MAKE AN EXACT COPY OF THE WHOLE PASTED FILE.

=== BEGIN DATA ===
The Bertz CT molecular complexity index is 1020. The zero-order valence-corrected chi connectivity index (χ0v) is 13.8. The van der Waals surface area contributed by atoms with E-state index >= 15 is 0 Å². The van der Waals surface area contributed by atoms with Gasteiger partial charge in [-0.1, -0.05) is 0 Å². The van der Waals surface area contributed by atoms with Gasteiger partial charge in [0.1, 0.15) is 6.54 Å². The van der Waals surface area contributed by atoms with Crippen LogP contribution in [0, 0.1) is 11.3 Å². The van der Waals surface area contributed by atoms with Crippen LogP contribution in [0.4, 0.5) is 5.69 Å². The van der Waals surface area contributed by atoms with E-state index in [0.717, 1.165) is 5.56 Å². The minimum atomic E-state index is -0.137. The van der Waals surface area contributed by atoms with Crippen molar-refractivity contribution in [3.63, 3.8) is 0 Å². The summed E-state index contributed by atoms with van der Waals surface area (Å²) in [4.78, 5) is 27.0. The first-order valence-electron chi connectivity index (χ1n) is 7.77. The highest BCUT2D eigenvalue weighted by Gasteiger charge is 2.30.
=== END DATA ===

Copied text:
The Bertz CT molecular complexity index is 1020. The zero-order valence-corrected chi connectivity index (χ0v) is 13.8. The van der Waals surface area contributed by atoms with E-state index >= 15 is 0 Å². The van der Waals surface area contributed by atoms with Gasteiger partial charge in [-0.1, -0.05) is 0 Å². The van der Waals surface area contributed by atoms with Gasteiger partial charge in [0.1, 0.15) is 6.54 Å². The van der Waals surface area contributed by atoms with Crippen LogP contribution in [0, 0.1) is 11.3 Å². The van der Waals surface area contributed by atoms with Crippen LogP contribution in [0.4, 0.5) is 5.69 Å². The van der Waals surface area contributed by atoms with E-state index in [0.717, 1.165) is 5.56 Å². The minimum atomic E-state index is -0.137. The van der Waals surface area contributed by atoms with Crippen molar-refractivity contribution in [3.63, 3.8) is 0 Å². The summed E-state index contributed by atoms with van der Waals surface area (Å²) in [4.78, 5) is 27.0. The first-order valence-electron chi connectivity index (χ1n) is 7.77. The highest BCUT2D eigenvalue weighted by Gasteiger charge is 2.30.